Bank of Nova Scotia Canadian banks are a stalwart of stability, of course facing the typical bank lawsuits, but they barely felt 2008 due to the way that the Canadian banking system works and is supported by the government. Because everyone wants a piece of these banks, they are usually expensive. However, lately, there have been fears of housing market crisis in Canada, and because most of the revenue for Canadian banks comes from mortgages, they are all trading at lower valuations than usual. This is where BNS Shines, they have a well diversified source of revenue and they are the Canadian bank with the most international presence. They are particularly beat up because of the emerging market slow down. Their dividend has been growing for 16 years and has more than 100 years history.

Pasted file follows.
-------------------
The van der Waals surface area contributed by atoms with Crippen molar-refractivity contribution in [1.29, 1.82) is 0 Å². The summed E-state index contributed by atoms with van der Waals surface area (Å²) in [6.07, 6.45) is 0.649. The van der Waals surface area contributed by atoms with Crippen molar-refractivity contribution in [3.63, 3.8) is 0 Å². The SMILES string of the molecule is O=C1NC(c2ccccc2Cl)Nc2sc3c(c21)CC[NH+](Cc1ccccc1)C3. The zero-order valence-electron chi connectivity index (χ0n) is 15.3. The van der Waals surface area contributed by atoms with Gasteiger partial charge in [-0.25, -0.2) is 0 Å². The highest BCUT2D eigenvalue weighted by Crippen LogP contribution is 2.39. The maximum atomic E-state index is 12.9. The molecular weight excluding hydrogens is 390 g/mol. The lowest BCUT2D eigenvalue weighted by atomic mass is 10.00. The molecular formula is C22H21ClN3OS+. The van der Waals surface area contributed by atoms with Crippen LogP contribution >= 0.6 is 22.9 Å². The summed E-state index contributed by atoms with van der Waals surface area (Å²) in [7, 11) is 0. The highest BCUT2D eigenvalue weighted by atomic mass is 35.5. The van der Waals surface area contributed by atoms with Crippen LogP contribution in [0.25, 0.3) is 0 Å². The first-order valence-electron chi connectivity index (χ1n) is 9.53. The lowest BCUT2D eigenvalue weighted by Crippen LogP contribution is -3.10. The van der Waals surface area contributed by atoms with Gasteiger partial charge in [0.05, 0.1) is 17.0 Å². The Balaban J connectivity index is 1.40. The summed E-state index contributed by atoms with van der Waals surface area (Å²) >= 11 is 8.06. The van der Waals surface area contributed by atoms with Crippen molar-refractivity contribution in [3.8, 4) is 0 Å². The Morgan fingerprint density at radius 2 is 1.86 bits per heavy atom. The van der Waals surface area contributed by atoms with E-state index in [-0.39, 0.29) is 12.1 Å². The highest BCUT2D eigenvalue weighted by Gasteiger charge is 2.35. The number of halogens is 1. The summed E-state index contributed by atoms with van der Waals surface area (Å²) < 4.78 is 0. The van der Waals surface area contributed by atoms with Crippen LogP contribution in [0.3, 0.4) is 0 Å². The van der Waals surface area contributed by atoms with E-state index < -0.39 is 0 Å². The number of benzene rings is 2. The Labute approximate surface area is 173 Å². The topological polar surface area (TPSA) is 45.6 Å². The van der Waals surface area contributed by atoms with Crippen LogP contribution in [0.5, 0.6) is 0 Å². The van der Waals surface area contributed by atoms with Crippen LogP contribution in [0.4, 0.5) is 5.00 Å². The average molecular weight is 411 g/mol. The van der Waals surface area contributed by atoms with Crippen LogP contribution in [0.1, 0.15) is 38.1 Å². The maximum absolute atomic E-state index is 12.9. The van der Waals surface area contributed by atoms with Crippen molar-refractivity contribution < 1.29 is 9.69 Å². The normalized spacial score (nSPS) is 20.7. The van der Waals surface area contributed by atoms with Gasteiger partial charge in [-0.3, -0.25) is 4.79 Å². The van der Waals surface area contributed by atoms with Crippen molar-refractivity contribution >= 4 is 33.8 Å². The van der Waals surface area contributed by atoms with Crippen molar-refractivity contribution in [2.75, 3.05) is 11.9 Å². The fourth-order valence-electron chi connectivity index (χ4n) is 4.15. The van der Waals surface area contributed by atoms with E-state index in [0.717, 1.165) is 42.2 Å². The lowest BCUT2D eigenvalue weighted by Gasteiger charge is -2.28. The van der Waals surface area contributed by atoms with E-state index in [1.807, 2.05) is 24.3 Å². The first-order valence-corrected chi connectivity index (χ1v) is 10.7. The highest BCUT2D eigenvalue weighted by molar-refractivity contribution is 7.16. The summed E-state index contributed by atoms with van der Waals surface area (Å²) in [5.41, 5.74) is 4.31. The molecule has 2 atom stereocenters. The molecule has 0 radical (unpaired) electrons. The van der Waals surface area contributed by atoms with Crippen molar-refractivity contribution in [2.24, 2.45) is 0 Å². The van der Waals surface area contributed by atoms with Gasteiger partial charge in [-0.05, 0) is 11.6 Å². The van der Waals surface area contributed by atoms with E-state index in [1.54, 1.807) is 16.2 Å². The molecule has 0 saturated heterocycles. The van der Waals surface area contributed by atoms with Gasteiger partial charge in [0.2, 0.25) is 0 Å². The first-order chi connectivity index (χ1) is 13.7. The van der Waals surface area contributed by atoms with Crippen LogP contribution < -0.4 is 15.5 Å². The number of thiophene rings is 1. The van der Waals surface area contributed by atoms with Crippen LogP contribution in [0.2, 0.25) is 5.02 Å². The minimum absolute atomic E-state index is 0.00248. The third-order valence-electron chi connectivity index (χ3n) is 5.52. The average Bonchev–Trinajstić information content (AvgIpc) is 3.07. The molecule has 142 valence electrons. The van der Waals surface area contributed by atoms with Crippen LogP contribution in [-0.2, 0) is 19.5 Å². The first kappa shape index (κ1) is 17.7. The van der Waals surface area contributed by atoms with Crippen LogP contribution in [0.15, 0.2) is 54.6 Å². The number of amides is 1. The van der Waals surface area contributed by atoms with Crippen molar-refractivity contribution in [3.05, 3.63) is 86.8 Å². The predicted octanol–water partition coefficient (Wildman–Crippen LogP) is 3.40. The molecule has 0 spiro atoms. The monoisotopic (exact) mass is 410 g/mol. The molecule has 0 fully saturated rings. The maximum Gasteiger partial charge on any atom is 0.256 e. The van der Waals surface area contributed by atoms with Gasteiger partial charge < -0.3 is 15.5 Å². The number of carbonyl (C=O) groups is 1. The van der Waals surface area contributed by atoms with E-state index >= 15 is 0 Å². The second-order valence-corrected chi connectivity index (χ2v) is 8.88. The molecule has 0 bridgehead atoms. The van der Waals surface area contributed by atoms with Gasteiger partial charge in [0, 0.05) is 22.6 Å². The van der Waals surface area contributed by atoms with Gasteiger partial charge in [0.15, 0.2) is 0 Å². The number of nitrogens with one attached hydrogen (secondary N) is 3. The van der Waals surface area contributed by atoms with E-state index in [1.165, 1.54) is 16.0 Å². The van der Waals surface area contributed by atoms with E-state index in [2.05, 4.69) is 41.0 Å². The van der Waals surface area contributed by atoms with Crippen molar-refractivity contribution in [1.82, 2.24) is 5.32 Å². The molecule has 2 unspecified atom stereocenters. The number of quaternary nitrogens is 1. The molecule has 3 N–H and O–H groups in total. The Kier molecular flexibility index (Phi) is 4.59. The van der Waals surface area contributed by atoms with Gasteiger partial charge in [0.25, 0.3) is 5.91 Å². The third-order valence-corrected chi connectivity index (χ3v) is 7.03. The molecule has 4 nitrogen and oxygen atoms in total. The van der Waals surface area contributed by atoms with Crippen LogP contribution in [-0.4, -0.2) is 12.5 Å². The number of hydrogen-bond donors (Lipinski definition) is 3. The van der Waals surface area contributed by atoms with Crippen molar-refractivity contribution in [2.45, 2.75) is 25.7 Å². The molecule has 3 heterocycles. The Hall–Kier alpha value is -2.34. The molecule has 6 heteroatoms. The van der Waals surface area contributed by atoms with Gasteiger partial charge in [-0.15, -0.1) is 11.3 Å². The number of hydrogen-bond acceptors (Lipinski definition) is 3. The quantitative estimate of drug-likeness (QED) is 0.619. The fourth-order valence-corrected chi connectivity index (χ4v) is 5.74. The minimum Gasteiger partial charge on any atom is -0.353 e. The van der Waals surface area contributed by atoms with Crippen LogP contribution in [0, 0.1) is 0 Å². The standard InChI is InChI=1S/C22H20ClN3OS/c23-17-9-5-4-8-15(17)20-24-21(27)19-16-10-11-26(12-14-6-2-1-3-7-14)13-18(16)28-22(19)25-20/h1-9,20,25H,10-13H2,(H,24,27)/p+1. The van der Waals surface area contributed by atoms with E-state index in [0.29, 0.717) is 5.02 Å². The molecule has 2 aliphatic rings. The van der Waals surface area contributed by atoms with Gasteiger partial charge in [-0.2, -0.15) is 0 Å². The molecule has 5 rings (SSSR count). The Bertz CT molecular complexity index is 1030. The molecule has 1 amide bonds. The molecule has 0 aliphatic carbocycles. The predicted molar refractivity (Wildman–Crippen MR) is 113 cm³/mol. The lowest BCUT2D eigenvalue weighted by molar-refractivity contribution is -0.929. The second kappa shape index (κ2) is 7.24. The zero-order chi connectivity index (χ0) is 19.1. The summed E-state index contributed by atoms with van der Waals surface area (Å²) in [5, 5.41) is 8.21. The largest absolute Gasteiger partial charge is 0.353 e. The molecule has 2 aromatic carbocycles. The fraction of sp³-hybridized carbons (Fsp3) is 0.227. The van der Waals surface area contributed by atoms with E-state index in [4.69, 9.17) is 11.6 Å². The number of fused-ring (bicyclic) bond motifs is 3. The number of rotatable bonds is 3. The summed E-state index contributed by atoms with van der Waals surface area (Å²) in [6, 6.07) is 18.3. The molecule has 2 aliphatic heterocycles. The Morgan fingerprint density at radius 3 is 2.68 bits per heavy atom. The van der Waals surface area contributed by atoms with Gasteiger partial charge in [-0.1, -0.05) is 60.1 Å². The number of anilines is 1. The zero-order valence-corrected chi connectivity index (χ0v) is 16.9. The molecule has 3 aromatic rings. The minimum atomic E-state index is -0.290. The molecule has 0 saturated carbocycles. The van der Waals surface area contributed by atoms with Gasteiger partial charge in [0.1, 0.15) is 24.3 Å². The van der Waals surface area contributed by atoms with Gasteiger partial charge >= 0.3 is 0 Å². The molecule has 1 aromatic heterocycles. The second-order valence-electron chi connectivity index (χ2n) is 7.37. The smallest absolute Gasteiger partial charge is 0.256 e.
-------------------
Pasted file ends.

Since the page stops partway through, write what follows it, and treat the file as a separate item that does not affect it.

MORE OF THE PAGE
I am still evaluating which company I will be buying for April, but I will definitely keep an eye on all these companies and respective prices for the near future. 

In your case, What companies are in your shortlist as good opportunities?

6 comments:

  1. I'm looking at KMI and ESV as my next buys at their current share prices. Chevron is pretty good too, but I bought some the 2 months ago. I like PM the best of the ones you mentioned.

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    1. They both have quote high yields, great stuff! I still find KMI a bit overpriced for my taste, would be interested if it dropped a bit more.

      I agree with you on PM, in my opinion, at the moment, looking exclusively at performance, price, yield and growth, PM is probably the best dividend stock on the market. How interesting it is depends on how comfortable you are with the tobacco industry and the regulations it faces.

      Great to hear from you,

      Best Wishes!

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  2. DV, it is interesting that you find KMI overpriced at this point. Would you care to elaborate some of your thoughts behind their current value and future prospects? I'd love to hear them!